Weekly: This Week in History

Posted in:

October 14, 1970: President Nixon spearheads the Controlled Substances Act (CSA), legislation establishing today's "schedules" as a means of classifying drugs strictly by their medical value and potential for abuse.

October 12, 1984: The Comprehensive Crime Control Act becomes law, establishing federal "mandatory minimum" sentencing guidelines allowing judges no discretion in handing down prison terms. Over the next two years drug sentences increase by 71% nationwide.

October 15, 1986: Assistant Attorney General Mark Richard testifies before the Kerry Committee that he had attended a meeting with 20 to 25 officials and that the DEA did not want to provide any of the information the committee had requested on the Contra involvement in drug trafficking.

October 13, 1999: In a series of raids named "Operation Millennium," law enforcement in Mexico, Colombia, and Ecuador arrest 31 persons for drug trafficking, including Colombian cartel leader Fabio Ochoa. Ochoa is indicted in a Ft. Lauderdale court for importing cocaine into the US, which requests his extradition in December 1999.

October 13, 1999: Governor of New Mexico Gary Johnson is quoted by the Boston Globe: "Make drugs a controlled substance like alcohol. Legalize it, control it, regulate it, tax it. If you legalize it, we might actually have a healthier society."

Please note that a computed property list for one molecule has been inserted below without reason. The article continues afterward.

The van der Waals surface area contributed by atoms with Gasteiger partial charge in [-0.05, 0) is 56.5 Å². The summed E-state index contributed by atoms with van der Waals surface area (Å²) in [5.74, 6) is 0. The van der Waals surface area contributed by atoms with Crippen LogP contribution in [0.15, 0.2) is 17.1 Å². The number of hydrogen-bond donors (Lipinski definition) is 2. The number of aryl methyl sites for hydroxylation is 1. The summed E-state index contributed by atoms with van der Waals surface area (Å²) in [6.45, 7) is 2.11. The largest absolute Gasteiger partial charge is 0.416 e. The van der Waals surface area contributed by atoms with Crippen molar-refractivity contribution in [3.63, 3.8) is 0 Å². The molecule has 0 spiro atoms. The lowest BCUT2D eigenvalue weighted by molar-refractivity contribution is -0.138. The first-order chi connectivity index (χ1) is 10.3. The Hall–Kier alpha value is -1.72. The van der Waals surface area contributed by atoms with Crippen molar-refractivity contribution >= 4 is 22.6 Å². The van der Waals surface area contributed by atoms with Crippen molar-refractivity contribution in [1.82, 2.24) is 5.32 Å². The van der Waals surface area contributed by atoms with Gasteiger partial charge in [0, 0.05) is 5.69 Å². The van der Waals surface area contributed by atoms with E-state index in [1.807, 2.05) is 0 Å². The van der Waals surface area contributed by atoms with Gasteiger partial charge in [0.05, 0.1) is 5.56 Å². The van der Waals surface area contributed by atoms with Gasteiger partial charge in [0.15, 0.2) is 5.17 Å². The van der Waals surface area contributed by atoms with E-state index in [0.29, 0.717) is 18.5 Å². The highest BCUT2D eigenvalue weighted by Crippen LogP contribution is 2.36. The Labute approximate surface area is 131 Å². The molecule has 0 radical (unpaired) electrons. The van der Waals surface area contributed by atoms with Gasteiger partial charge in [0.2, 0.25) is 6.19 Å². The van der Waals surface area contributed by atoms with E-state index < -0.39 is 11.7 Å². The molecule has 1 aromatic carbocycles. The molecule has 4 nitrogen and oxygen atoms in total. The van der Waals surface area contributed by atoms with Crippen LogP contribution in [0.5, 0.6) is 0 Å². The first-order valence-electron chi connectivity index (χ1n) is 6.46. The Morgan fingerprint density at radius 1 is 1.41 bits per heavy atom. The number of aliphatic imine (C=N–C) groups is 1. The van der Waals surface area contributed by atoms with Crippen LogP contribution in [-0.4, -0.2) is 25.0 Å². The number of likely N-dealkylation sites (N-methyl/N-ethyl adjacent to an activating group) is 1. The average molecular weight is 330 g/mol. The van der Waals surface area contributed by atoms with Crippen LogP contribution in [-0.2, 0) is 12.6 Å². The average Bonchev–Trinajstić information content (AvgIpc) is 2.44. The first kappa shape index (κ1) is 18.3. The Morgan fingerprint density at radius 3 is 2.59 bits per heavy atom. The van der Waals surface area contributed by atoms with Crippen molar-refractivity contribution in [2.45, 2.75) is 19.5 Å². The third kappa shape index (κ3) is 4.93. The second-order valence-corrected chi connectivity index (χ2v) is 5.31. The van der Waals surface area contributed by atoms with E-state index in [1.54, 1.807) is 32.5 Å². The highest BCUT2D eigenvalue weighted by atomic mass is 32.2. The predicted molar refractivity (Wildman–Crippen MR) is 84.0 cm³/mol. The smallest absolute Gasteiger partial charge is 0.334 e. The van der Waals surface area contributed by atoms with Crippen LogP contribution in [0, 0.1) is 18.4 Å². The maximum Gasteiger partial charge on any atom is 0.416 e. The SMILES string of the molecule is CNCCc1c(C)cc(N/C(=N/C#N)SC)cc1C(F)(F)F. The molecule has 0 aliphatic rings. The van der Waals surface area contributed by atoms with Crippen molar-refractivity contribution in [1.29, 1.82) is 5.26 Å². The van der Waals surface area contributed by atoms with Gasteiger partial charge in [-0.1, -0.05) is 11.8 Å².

October 17, 2002: Florida Governor Jeb Bush's daughter is sentenced to 10 days in jail and led away in handcuffs after being accused of having crack cocaine in her shoe while in drug rehab. In a statement, the governor says he realizes his daughter must face the consequences of her actions.

October 14, 2003: Supreme Court justices reject the Clinton administration's request, continued by the Bush administration, to consider whether the federal government can punish doctors for recommending or even discussing the use of marijuana for their patients. The decision by the High Court clears the way for state laws allowing ill patients to smoke marijuana if a doctor recommends it.

October 14, 2003: At Emory University Law School former President Jimmy Carter says, "All three of my boys smoked pot. I knew it. But I also knew if one was caught he would never go to prison. But if any of my [black] neighbors got caught, they would go to prison for ten, twelve years. No law school has had the temerity to look at what is fundamentally wrong with our legal system, which discriminates against the poor."

Permission to Reprint: This article is licensed under a modified Creative Commons Attribution license.
Looking for the easiest way to join the anti-drug war movement? You've found it!

Dr.Bruce Alexander to recieve Sterling prize

SFU's doctor Bruce Alexander,Longtime opponent of "the drug war" will be awarded the Nora and Ted Sterling prize in support of controversy.Alexander,a Simon Frazer University professor emeritus of psychology and longtime opponent of the drug war will recieve the award on Tuesday,Oct16.Alexander has been a "pioneer " in human addictions research for 30 years.To see the whole article,see;"SFU prof recieves award for controversial opinion".The article apears in The Vancouver Province newspaper,Wed.Oct 10,2007.Article by Suzanne Fournier.